* New Sets
In the more truthful version of the ad, patients would be shown in debtors' court, because health care costs are the leading cause of US family bankruptcies. Other scenes would occur in kitchens where seniors cut their pills in half, and even in morgues occupied by the millions who could not afford the costs of the prescribed medicines.
* Wardrobe Adjustment
A few researchers would remain in the new version of the ad, but their lab coats would now be emblazoned with the logo, "Paid for by US Taxpayers." The necessary-evil justification offered for huge drug price markups and corporate profits is that those dollars are needed to support research and development. But research and development for the most valuable medicines -- particularly the research that is conducted at the most risky stages of the process -- are more often funded by governments and nonprofits than by corporations.
Worse, the government plays a role described by some as the "dumb venture capitalist." Governments pay billions per year for medicines research, hand over the resulting monopoly patents to corporations (the 1980 law that allows this give-away was another signature triumph for drug industry lobbyists), and then pay monopoly mark-up prices as purchasers of the very same medicines. For example, the US National Institutes of Health and Department of Defense funded the research that led to the discovery of the prostate cancer drug enzalutamide, then allowed the patent to be privatized. Now, the US government pays a Japanese pharmaceutical corporation $100,00 per year, per patient for the medicine it paid to discover, which can be manufactured for 1/20th of that cost.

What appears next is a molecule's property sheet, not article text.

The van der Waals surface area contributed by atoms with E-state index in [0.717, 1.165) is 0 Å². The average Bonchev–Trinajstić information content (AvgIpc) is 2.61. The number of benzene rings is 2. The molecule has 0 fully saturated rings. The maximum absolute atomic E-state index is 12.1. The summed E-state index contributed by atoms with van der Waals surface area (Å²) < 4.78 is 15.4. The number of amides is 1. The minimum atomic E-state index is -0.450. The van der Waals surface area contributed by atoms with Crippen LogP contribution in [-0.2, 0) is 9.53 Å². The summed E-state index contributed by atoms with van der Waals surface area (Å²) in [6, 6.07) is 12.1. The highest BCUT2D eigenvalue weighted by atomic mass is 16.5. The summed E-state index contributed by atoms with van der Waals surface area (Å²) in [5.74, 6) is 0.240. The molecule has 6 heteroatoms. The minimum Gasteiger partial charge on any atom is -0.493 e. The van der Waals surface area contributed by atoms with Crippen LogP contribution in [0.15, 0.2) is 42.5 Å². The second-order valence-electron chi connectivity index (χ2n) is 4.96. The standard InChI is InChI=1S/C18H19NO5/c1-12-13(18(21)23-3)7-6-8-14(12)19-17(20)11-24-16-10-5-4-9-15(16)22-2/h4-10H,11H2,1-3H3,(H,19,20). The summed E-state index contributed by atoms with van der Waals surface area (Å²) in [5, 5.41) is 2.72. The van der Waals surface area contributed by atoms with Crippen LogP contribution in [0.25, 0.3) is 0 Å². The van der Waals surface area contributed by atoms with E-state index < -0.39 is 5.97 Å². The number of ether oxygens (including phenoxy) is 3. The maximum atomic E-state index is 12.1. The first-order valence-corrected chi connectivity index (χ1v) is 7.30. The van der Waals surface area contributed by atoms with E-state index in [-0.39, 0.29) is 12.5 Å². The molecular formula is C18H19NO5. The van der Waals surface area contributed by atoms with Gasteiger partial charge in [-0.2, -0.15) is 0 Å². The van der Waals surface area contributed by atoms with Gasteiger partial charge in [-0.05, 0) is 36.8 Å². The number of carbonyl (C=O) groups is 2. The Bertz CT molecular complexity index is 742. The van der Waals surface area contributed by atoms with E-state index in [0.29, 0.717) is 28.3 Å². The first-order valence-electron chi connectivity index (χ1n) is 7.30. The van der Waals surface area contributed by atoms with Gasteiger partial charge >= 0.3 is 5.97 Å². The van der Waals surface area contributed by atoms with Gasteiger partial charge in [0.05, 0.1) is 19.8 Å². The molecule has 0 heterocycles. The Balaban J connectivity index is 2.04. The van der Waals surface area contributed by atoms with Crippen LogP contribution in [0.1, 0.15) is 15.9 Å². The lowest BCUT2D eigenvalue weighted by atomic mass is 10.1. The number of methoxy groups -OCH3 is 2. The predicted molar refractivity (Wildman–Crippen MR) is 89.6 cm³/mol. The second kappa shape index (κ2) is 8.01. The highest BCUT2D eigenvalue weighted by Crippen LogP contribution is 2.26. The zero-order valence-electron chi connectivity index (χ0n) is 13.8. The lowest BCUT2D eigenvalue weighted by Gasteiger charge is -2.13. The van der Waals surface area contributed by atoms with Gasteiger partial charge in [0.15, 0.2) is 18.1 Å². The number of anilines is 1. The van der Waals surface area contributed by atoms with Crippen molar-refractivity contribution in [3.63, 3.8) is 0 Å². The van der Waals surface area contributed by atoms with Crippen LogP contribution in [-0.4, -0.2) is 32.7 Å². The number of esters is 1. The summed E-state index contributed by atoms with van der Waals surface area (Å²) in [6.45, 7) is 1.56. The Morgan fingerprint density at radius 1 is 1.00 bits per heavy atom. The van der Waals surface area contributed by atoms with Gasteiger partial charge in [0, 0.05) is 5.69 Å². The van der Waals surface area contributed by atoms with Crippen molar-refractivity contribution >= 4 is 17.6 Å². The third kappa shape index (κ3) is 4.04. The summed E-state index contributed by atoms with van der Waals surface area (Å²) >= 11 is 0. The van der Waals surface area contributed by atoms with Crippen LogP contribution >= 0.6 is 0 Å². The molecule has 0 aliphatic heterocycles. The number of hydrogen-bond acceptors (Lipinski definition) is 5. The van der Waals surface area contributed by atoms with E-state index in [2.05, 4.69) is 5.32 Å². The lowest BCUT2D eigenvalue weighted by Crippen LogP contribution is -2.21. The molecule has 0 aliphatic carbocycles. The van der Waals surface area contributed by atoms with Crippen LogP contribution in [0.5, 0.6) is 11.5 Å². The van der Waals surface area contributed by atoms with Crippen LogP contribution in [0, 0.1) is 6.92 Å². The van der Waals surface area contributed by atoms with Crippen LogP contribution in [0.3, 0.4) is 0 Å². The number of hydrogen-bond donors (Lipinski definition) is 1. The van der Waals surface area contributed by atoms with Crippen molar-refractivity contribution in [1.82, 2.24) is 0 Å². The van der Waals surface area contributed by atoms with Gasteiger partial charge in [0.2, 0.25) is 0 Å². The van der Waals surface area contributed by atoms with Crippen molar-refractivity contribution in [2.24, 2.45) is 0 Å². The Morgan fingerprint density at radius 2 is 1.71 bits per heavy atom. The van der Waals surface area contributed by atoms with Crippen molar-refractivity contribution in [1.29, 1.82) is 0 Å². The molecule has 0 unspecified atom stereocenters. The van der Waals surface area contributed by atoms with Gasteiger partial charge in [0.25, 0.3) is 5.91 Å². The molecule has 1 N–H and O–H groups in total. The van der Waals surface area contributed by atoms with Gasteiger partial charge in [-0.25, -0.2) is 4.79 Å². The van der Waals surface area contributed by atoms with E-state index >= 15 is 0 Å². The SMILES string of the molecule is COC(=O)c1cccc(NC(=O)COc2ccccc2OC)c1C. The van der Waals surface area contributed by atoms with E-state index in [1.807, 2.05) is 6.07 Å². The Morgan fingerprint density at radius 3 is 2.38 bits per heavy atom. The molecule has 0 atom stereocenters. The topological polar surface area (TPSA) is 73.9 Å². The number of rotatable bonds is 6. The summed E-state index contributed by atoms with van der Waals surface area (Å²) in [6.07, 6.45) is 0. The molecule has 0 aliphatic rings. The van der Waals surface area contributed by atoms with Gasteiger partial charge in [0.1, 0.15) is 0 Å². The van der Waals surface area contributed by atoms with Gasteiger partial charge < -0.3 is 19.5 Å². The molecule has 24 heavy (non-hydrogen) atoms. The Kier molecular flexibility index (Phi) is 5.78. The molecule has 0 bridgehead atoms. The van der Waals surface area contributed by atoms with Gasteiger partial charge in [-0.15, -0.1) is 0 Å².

* A New Camera Angle
At some point, the advertising and production companies that created this commercial would turn the cameras on themselves, because they are a big part of the pharma story, too. The industry spends more on marketing than it does on research. That ratio reflects the industry's need to pitch new products that are predominately "me too" drugs, so named because they offer no new therapeutic benefit. Instead, they are aimed at carving out a piece of existing lucrative markets for products like erectile dysfunction drugs or cosmetic medicines. In fact, far more industry dollars have been spent on marketing erectile dysfunction drugs than on researching for cures for diseases that kill millions each year.
Of course, this more truthful version of the pharma ads will never run. But the good news about the current ad campaign is that the industry feels it is needed. Although the president's meager fulminations on drug prices are more than counteracted by his many proposals that would reduce access to medicines, lawmakers have heard the populist anger at drug companies. They are proposing reforms ranging from treating drug companies as utilities to allowing Medicare drug price negotiations to mandating basic transparency on the costs of drug research and marketing. With so much government money already in the system, there is a menu of major reforms that can quickly direct those dollars away from windfall profits into much-improved access and more meaningful research.
That is what Americans want. Hopefully, a misleading ad campaign won't distract them from demanding it.